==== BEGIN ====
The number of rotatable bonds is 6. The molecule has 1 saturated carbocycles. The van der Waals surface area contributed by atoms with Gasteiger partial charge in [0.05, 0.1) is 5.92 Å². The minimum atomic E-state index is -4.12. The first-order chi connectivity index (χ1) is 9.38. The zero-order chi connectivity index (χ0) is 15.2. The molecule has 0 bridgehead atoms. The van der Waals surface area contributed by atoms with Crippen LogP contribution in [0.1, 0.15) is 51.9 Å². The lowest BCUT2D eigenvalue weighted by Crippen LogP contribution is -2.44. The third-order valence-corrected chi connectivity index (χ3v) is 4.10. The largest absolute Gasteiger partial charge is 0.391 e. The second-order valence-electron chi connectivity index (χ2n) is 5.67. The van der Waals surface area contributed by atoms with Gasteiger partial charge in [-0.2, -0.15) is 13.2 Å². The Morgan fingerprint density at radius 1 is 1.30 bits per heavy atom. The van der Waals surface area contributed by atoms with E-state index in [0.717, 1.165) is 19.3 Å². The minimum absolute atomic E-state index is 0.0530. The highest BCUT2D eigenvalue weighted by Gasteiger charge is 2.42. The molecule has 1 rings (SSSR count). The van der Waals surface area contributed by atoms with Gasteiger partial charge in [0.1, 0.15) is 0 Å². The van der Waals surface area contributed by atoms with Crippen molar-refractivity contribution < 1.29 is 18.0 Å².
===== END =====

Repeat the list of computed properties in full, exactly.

The number of rotatable bonds is 6. The molecule has 1 saturated carbocycles. The van der Waals surface area contributed by atoms with Gasteiger partial charge in [0.05, 0.1) is 5.92 Å². The minimum atomic E-state index is -4.12. The first-order chi connectivity index (χ1) is 9.38. The zero-order chi connectivity index (χ0) is 15.2. The molecule has 0 bridgehead atoms. The van der Waals surface area contributed by atoms with Crippen LogP contribution in [0.1, 0.15) is 51.9 Å². The lowest BCUT2D eigenvalue weighted by Crippen LogP contribution is -2.44. The third-order valence-corrected chi connectivity index (χ3v) is 4.10. The largest absolute Gasteiger partial charge is 0.391 e. The second-order valence-electron chi connectivity index (χ2n) is 5.67. The van der Waals surface area contributed by atoms with Gasteiger partial charge in [-0.2, -0.15) is 13.2 Å². The Morgan fingerprint density at radius 1 is 1.30 bits per heavy atom. The van der Waals surface area contributed by atoms with E-state index in [0.717, 1.165) is 19.3 Å². The minimum absolute atomic E-state index is 0.0530. The highest BCUT2D eigenvalue weighted by Gasteiger charge is 2.42. The molecule has 1 rings (SSSR count). The van der Waals surface area contributed by atoms with Gasteiger partial charge in [0.1, 0.15) is 0 Å². The van der Waals surface area contributed by atoms with Crippen molar-refractivity contribution < 1.29 is 18.0 Å².